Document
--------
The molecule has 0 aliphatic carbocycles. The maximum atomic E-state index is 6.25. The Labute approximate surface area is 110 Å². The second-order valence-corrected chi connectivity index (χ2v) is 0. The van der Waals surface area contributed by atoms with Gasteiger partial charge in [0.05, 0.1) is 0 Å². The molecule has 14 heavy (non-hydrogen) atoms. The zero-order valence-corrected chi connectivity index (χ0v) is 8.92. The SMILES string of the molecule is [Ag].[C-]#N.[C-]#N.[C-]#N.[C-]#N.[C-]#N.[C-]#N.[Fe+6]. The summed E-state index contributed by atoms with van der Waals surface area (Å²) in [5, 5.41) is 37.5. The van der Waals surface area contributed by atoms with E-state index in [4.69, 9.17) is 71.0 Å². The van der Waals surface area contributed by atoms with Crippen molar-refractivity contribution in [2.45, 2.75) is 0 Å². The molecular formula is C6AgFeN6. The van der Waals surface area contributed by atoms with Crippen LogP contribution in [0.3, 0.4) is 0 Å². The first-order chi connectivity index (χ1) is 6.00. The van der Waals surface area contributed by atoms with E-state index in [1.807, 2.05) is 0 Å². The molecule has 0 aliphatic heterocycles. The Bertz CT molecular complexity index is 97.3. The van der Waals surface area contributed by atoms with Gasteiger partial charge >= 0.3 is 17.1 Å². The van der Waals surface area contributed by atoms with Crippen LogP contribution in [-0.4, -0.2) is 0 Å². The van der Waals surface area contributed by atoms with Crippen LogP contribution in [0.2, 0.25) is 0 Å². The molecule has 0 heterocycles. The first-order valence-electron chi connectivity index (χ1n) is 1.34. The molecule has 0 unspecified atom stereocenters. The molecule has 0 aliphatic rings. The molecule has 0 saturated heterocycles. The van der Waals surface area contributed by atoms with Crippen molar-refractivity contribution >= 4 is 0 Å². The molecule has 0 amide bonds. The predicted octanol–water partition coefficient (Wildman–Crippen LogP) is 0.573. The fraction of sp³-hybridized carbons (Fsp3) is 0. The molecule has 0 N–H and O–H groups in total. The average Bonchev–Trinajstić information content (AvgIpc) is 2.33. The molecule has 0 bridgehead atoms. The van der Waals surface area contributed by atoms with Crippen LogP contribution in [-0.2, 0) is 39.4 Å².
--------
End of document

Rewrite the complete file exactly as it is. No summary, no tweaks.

The molecule has 0 aliphatic carbocycles. The maximum atomic E-state index is 6.25. The Labute approximate surface area is 110 Å². The second-order valence-corrected chi connectivity index (χ2v) is 0. The van der Waals surface area contributed by atoms with Gasteiger partial charge in [0.05, 0.1) is 0 Å². The molecule has 14 heavy (non-hydrogen) atoms. The zero-order valence-corrected chi connectivity index (χ0v) is 8.92. The SMILES string of the molecule is [Ag].[C-]#N.[C-]#N.[C-]#N.[C-]#N.[C-]#N.[C-]#N.[Fe+6]. The summed E-state index contributed by atoms with van der Waals surface area (Å²) in [5, 5.41) is 37.5. The van der Waals surface area contributed by atoms with E-state index in [4.69, 9.17) is 71.0 Å². The van der Waals surface area contributed by atoms with Crippen molar-refractivity contribution in [2.45, 2.75) is 0 Å². The molecular formula is C6AgFeN6. The van der Waals surface area contributed by atoms with Crippen LogP contribution in [0.3, 0.4) is 0 Å². The first-order chi connectivity index (χ1) is 6.00. The van der Waals surface area contributed by atoms with E-state index in [1.807, 2.05) is 0 Å². The molecule has 0 aliphatic heterocycles. The Bertz CT molecular complexity index is 97.3. The van der Waals surface area contributed by atoms with Gasteiger partial charge >= 0.3 is 17.1 Å². The van der Waals surface area contributed by atoms with Crippen LogP contribution in [-0.4, -0.2) is 0 Å². The van der Waals surface area contributed by atoms with Crippen LogP contribution in [0.2, 0.25) is 0 Å². The molecule has 0 heterocycles. The first-order valence-electron chi connectivity index (χ1n) is 1.34. The molecule has 0 unspecified atom stereocenters. The molecule has 0 aliphatic rings. The molecule has 0 saturated heterocycles. The van der Waals surface area contributed by atoms with Crippen molar-refractivity contribution >= 4 is 0 Å². The molecule has 0 amide bonds. The predicted octanol–water partition coefficient (Wildman–Crippen LogP) is 0.573. The fraction of sp³-hybridized carbons (Fsp3) is 0. The molecule has 0 N–H and O–H groups in total. The average Bonchev–Trinajstić information content (AvgIpc) is 2.33. The molecule has 0 bridgehead atoms. The van der Waals surface area contributed by atoms with Crippen LogP contribution in [-0.2, 0) is 39.4 Å².